Southern Star Ranch – I know very little about this organization outside of their website. They scent train dogs for police units, pest detection, and a number of other purposes. They also train people who train dogs, which gives me confidence in their skill and reputation. I found a story about one of their dogs here. I have been played phone tag with Sharon Perry, the head detection trainer. I will update this post if I speak with her. My questions center around their experience with allergies and how to get a scent dog service qualified. Do they know what to look for in the temperament? Do they know what types of environments the dog needs to be comfortable in? How do they train dogs to work with/for young kids?
Tarheel Canine – I spoke with one of their employees as well as Jerry Bradshaw, the head trainer. He has an international reputation for training professional dogs (narcotics, police, etc.). He founded Tarheel in 1994. Tarheel turns out close to a dozen police dogs a month and they have trained allergen detection dogs, but I’m not sure how many (it may be only one). Tarheel has less experience training dogs designed to work primarily with children (versus say Guide Dogs for the Blind), but Jerry discussed with me how most of their protection dogs are trained for families, so they are used to having children in mind. Similarly, many of their police dogs need to be trained and comfortable in a variety of ‘service’ settings, e.g. public transportation, schools, etc.
Jerry initially trained an allergy detection dog in order to help out a family who was having trouble raising the funds for “one of those $20k dogs”. Jerry believes the fees charged by organizations devoted to allergy dogs are out of line with what the costs to train a dog are. I believe that he has a lot of skill and experience as a dog trainer. My only concern would be the tendency to want an excitable, higher energy dog that might do great in a police setting, but struggle to be the mellow, petable dog required for a young child. Additionally, an organization like this is normally handing a dog over to an adult whose job it will be to handle them rather than a family (and child) with little-to-no dog training experience. There may be great differences in how ‘finished’ a dog is according to Ciara Gavin. I asked Jerry at what age did he think a child could be the primary handler for a dog like this and he said (depending on maturity) probably in the early teens.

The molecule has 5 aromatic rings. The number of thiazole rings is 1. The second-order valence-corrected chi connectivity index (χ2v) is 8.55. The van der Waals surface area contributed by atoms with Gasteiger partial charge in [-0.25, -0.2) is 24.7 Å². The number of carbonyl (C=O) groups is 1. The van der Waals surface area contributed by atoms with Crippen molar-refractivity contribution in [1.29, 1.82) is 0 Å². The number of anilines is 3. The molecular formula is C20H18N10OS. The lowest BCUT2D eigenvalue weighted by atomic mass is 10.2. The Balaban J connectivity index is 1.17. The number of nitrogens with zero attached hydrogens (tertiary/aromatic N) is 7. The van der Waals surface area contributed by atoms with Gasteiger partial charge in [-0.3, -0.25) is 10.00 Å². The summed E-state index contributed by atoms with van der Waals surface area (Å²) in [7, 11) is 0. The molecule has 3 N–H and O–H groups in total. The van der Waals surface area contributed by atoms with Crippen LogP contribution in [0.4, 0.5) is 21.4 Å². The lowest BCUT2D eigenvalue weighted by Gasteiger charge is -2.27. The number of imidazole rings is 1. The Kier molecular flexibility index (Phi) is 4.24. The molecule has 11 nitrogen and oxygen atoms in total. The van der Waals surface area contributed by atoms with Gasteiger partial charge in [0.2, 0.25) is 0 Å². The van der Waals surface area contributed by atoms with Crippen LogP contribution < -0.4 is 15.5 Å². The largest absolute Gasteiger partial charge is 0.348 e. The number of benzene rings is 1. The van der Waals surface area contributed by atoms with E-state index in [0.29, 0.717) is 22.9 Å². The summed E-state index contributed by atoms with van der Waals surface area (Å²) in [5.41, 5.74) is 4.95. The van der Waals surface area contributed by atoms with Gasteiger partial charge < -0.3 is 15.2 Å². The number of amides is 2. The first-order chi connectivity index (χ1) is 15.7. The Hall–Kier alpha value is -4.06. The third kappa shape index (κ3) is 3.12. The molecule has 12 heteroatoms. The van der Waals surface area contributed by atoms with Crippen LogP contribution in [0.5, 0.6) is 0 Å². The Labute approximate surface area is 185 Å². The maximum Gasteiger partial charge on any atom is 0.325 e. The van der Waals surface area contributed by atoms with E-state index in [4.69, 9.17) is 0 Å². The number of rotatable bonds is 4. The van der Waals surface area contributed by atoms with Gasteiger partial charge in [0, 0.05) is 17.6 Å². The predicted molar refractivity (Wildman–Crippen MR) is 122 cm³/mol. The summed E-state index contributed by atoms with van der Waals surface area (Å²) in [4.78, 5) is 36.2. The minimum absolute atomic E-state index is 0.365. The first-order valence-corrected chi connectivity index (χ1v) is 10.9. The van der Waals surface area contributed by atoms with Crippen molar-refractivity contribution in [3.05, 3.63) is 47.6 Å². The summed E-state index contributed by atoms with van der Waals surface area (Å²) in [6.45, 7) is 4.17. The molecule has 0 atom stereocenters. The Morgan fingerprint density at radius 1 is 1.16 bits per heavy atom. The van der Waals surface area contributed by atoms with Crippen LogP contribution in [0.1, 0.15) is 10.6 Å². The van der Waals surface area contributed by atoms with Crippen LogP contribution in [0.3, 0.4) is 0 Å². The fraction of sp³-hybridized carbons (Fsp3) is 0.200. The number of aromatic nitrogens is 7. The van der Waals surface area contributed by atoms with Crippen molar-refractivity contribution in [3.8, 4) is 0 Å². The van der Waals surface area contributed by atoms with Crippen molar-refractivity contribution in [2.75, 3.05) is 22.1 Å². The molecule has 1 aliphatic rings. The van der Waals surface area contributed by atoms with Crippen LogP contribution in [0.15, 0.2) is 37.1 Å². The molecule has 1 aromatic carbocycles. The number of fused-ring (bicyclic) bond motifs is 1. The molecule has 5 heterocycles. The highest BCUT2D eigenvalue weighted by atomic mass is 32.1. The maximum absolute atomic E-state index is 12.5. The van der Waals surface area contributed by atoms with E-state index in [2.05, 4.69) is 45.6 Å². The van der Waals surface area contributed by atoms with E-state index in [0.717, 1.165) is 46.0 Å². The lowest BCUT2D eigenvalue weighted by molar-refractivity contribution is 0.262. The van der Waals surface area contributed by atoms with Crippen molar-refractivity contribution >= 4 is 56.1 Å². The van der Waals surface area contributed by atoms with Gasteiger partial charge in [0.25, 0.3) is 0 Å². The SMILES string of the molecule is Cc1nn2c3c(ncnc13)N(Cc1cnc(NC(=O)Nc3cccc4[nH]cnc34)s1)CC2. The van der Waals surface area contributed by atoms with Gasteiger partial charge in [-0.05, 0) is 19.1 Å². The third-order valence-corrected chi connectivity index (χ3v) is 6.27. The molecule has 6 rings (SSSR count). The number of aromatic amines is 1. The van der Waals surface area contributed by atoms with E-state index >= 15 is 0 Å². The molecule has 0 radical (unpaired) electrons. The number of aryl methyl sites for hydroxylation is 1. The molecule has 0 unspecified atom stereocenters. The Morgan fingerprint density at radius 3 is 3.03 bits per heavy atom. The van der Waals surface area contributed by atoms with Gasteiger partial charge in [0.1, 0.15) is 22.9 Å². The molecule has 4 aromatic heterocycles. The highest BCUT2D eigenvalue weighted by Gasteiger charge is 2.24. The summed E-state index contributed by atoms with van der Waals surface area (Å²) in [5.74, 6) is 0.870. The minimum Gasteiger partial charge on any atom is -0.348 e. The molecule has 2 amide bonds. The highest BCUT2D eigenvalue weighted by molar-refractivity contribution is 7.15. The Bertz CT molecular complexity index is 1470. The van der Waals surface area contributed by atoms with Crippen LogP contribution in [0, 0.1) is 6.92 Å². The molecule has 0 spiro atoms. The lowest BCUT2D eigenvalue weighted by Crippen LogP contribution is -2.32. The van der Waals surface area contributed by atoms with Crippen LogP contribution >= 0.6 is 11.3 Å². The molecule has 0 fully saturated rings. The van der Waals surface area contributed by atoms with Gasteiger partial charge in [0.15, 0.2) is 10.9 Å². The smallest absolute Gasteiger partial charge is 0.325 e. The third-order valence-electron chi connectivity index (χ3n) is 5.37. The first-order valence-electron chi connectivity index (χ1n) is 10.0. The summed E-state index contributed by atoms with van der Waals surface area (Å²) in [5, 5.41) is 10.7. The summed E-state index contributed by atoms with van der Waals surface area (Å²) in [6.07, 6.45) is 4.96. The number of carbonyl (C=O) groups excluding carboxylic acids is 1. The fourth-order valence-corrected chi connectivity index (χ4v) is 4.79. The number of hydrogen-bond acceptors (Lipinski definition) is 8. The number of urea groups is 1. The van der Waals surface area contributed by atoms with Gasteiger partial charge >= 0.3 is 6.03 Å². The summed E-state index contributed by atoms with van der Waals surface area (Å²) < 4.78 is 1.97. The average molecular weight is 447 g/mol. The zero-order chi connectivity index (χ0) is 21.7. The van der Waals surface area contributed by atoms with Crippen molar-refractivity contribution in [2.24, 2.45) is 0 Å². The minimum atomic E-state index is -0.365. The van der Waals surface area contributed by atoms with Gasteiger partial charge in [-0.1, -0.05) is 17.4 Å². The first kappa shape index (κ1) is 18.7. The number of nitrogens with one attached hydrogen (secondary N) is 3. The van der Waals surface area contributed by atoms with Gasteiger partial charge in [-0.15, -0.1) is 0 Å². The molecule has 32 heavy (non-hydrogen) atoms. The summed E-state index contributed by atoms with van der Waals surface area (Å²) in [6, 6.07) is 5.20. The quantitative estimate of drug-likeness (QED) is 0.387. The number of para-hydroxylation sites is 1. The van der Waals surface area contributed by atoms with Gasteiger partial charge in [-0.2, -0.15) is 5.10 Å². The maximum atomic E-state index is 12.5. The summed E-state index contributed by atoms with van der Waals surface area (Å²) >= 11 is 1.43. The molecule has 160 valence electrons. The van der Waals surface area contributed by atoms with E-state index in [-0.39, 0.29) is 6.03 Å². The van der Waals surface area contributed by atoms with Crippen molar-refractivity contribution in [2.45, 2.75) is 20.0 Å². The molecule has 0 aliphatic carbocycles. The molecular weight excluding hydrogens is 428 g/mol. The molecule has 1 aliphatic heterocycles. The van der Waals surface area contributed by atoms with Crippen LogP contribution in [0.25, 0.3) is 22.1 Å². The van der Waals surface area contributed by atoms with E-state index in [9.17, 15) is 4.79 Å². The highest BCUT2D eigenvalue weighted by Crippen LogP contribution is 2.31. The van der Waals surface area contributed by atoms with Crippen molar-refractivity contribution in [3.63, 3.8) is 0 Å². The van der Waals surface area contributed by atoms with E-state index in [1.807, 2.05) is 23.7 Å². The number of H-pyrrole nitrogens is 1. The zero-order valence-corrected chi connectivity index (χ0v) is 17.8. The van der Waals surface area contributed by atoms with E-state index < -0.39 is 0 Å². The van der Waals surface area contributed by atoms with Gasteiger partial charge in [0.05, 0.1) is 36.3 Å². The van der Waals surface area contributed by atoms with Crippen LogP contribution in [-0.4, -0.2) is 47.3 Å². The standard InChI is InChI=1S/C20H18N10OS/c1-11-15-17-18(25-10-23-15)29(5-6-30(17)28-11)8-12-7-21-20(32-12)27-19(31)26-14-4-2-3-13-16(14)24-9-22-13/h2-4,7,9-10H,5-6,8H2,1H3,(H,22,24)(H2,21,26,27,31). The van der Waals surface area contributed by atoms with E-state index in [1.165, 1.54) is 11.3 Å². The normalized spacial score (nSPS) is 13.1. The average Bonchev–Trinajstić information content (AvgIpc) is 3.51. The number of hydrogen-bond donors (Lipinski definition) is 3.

*There are also private trainers who can do scent detection training with a dog. I am not comfortable with this route personally. I have heard both positive and negative stories on Facebook from people who worked with someone privately.
Issues to Consider
- Might the dog increase your/your child’s anxiety about allergies rather than decrease it?
- Will the dog draw attention to a child who might otherwise be able to blend in? Are you, your family, and your child ready to be an allergy ambassador everywhere you go with the dog?
- What will happen if the dog can’t work as a service dog? Do you have a recourse with the trainer? How will your child handle it?
- Is your child or someone else in your home dog-allergic?
- What if your child’s school is unsupportive? Is that another battle you want to have?
- How many allergies does your child have? Can the dog be trained on all of them? What if your child’s allergies change over time?
- Detection dogs don’t typically work well in the home. It’s their down time and also too ‘comfortable’ for them. Some families use strategies to have their dog work at home, e.g. have the dog sniff groceries in the garage before they enter the house or sniff guests shoes when the enter the front door.
- The dog will not alert for an allergen unless you ask it to find one. The dog won’t be looking all the time.
- Most pet dogs can not be service dogs. It takes a rare dog to have the personality for it. There are exceptions of course.